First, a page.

I was eight years old and wanted to win
the scrap metal drive.
I asked father to dispatch the lumberyard truck.
After Shorty drove back with the mattress springs and dumped them
on the playground, my excitement began to build.
The trucks came back again trembling into the schoolyard
with cast-off pumps and windmill blades from old farms.
My brothers donated
glistening tinfoil bars.
Wait! Is that my grandfather's cast-iron bed?
Would he sleep on the floor? I don’t remember.
After Spam sandwiches and grape pop, the superintendent called us
to the auditorium. He announced my name and pinned the sterling
victory pin, Dot-Dot- Dot- Dash in Morse Code, to my flannel shirt.
He saluted me and I saluted back.
I learned a lot. My family would do anything
to help me, especially grandfather who gave up his bed.
The senior boys in the auditorium returned to graduate in uniform.
One had a purple heart.
When couples parked to spoon on the banks of the Missouri
"Buy your Victory Garden seeds here!"
I hawked them from door to door.
"Radishes and lettuce, a nickel a packet."
I made enough to buy a hand warmer for my cousin,
Planted my patch at the farm.
Father told how cold it got in the trenches.
In World War II my cousin flew a B34,
still got cold in the air.
When he flew over the barn, he dipped his wings.
they sighted German U-boats tunneling beneath the River.
Onawa, Iowa, Halloween, 1943
Mother walked us to school that day. We lugged the Winesaps for apple bobbing.
Not enough syrup to make popcorn balls like last year. Cold out.
In our jacket pockets we carried war-bond books.
I carried my grass skirt, too, for show and tell. When I wrote my soldier, I confessed my longing
for a grass skirt like the ones, they showed in the war movies. Army censors marked out his return address, but I knew where he was stationed because he also sent me a shell bracelet that spelled out Figi. Mother said my grass skirt smelled like seaweed, but I loved it.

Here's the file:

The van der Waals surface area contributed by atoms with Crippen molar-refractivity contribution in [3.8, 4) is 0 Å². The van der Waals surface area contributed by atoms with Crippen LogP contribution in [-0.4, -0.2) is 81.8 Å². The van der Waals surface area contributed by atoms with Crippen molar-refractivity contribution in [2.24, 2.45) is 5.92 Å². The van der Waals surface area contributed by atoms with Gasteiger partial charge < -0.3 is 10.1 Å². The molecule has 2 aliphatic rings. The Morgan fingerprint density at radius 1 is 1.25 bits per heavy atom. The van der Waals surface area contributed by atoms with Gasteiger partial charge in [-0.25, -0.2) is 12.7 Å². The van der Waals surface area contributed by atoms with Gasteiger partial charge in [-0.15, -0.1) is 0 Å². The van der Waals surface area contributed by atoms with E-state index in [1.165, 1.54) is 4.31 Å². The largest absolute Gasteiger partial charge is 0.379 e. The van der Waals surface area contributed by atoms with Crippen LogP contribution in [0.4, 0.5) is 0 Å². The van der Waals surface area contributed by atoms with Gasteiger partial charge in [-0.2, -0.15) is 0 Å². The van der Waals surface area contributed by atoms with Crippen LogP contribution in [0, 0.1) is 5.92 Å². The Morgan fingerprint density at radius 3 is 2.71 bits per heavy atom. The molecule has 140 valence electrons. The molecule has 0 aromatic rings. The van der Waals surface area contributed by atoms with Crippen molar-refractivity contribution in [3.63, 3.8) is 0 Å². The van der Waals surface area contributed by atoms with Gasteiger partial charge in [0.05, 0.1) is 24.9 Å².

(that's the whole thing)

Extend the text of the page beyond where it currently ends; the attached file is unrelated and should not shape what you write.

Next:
As we passed Mrs. Wilson’s house we remembered when a soldier and Father Murphy stood on the porch. Mrs. Wilson shrieked, “Oh no, not my boy.” My sister and I ran to her. Neighbors gathered to help her back into the house.
When we got to school, we read on the blackboard, "Help finance a Jeep." "Jeep" was easy.
We had to sound out "finance." That day our war-bond money went for the Jeep in honor of our school. In class I read my poem about my grandfather's long johns on the clothesline leaping like kangaroos. Margaret Ann asked if she could hear it again.
I didn’t know how to write poems about the war, only kangaroos, Figi Islanders, and Athena riding Pegasus.
Tricks or treat at night. Pumpkin candle for a light. I wore my grass skirt over pajama bottoms. Sad at Mrs. Wilson's house. Her three blue stars in the window; now the gold one. She smiled and handed out Hershey bars. Wherever did she get them? On the way home, snow surprised us. We walked over ice, covered in white. We followed in someone’s footprints, maybe the ghost of a soldier looking for home.
Summer through the Southwest
My favorite site:
not the Grand Canyon,
but the trough at the Socorro
water to the brim.
Equus ferus caballus
One More Day
Waiting me out
Death watches me grow plump enough for a tasty morsel,
children captured by the witch.
I stick my fingers out through the bars for Death to calculate
how they have rounded.
A cruel game He plays with me, but hey!
It’s one more day. I’m still alive.
What a clanging celebration in my heart
when the first rays pierce the sky and holler, “Rise.”
Or let me doze.
Remembering the photographs of the liberated Americans
at Java: their ribs and collar bones stick out.
They grin at the indescribable pain
of being alive and free.